For example, if you are thinking about growing your business online, you should think about how your customers use the internet, whether they will feel comfortable buying your goods online and whether they are willing to pay shipping costs for your products.
If you want to grow your business, you might consider changing or expanding the way you sell products and services. For example, if you are a home appliance distributor, you might think about setting up a new store in a different location or offering a franchise, or through an e-commerce site and through a third-party distributor.
You believe in your product and have worked hard to find the right price and place. How will you make customers aware of it? Start by creating messaging – Marketing Strategies communications that describe your company and the value you offer – around the problems you solve for customers. For that electric scooter retailer, messaging will likely inform customers that they will reduce their carbon footprint by using this product. Once you have done this, use your target market understanding to promote where your customers are.
Some common, but effective ways to promote your product are through online advertising, your website, social media pages, brochures, and sign building. But don’t be afraid to get creative. Iams, a popular pet food brand, prints their logo on a frisbee that is shaped like a weight to show that their food makes dogs stronger. They distribute frisbees at the dog park.
Once you start attracting customers, provide a great customer experience to turn past customers into babbling fans who tell their family and friends about your product.
The people element refers to your customers, yourself, your staff, salespeople, and those who work for your business. You need to be considerate of your staff and customers if you are thinking of growing your business. This includes understanding what your customers need and want, setting targets, and measuring your level of customer service so that you attract and retain loyal customers.
You also need to consider staff training so that they have the skills to offer the best experience and meet customer expectations.
Make your business profitable by recruiting the right people, training your employees to develop skills, and retaining capable staff.
The PEOPLE element is usually centered around customer service – how you want your employees to be perceived by the customer,
Building strong customer relationships is one of the best things your business can do. Focus on providing a great customer experience (for example, providing excellent customer service, meeting customer needs, and offering personalized service).
When you are customer-focused, don’t forget to involve your internal people too; happy employees generate successful business. Domino’s Pizza, for example, uses photos taken by their own employees to promote their pizza on social media rather than using professionally staged and captured images. It’s an effective way to promote their product while showing they value the people who keep the company going.
It’s not an exact science, but do your best to make sure everyone who comes into contact with your business feels heard and appreciated.
Marketing Strategy Example
Imagine that you are a bakery in the small town of North Dakota. You are introducing a new line of cakes that is a mix of red velvet and angel food.
Ask why you made a new type of cake. Maybe you want to introduce something new and fun that you hope your customers will like? Think deeper: Why should they choose this over the cake they already enjoy? In your mind, the benefit is that it’s new and exciting. But for the customer, it is not known. Avoid using generic terms. Of course, your cake is “delicious,” but so are any other cakes. Descriptors that are so commonly used in your industry that being cliché won’t help you grab the attention of your target market.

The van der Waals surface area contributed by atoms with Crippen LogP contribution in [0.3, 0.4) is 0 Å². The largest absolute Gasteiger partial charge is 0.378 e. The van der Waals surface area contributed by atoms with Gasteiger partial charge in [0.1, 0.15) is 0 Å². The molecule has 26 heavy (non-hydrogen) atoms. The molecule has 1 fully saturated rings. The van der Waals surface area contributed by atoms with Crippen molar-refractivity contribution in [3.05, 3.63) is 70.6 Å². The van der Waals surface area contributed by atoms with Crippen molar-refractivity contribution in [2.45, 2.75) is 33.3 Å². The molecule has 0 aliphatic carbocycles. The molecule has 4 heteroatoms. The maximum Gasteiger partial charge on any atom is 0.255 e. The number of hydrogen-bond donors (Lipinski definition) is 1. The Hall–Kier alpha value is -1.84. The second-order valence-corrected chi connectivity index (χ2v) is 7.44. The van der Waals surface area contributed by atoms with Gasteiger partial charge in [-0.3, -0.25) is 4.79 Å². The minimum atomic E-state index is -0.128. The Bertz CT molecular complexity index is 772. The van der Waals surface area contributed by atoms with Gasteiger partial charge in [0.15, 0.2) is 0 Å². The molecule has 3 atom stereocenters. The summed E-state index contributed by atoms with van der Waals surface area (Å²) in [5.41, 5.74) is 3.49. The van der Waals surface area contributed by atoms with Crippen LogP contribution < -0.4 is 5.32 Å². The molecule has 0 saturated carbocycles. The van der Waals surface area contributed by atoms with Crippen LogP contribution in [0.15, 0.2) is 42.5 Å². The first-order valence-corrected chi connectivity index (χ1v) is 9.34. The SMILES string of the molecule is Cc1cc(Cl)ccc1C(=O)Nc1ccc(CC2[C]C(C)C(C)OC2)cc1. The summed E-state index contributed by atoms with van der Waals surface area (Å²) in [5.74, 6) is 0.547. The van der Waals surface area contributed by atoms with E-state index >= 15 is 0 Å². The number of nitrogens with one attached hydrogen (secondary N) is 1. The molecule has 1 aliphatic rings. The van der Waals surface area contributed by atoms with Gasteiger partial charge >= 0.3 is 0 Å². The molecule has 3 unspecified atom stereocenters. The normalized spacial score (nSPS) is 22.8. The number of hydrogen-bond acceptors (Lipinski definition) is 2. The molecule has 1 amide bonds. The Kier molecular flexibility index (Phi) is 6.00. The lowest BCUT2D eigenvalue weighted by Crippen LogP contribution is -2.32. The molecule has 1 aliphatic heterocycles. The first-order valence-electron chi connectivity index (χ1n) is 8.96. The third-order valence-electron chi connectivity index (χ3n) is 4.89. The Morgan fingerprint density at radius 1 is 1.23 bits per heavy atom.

Get your customer’s position. Think about the experience of eating the cake and sharing it with friends and family. Talk to your customers about a new type of cake that needs celebration and makes it even more special.
Don’t assume that your audience always wants to pay less. Offerings are great, but if the customer’s perception of the cake is higher than what you are wearing, you could lose out. What’s more, when you go into the market with an unknown product at a much lower price than your competitors’ prices, your audience may think that the low price is an indication of poor quality.
The corresponding price point will likely be similar to other products your bakery already has. Don’t forget to factor in the cost of labor, equipment, or additional materials, if applicable. Then, look at the closest competitors to see how they handle that particular product. Ultimately, the price of the cake should allow you to reach your financial goals, be a figure your target audience is willing to pay, and fit the image you are trying to project (a premium cake or an affordable new cake worth giving a try).
When Marketing Strategies your cake, stay away from places that might create unprofitable or confusing associations. You wouldn’t, for example put up a flyer in a nightclub where your message is unlikely to be received by people who focus on dancing or having a drink with friends. You also wouldn’t put up advertising posters for your new cake near public restrooms, for obvious reasons. Instead, you can choose to look for people during special events: graduations, birthdays, and baby showers, perhaps. Take advantage of your local community and current customer base to spread the word about your new product. Consider partnering with a local restaurant to feature cakes on their menus. Or, make a new poster to hang in your shop window or at your local party supply store.
A half-hearted promotion strategy will drown your marketing efforts before you launch. Simply posting an announcement about your new cake on Facebook, hoping to gain traction won’t work. Instead, you have to make a more comprehensive plan. Consider listing the cake as a limited-time offer and get a special discount for those who want to try it. Put this discount in the newspaper or other print marketing material to encourage customers to give it a chance and promote it to their friends. Introduce it on social media, and consider sending an email campaign announcing the arrival of a new product. Create a message like “Something new” for a new banner on your website.
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When you’re excited about a new product, it’s easy to just focus all your messages and launch plans on your business and how great this new product is. However, instead of talking about how you have revolutionized baking or that your bakery is the leader in the market, think about your community. More than you want a sale, you want them to enjoy your food buying experience, from the moment they decide to visit your bakery until the last slice is done. Treat them well with good customer service and by meeting their needs or questions. By creating a good experience with your bakery, you are creating loyalty.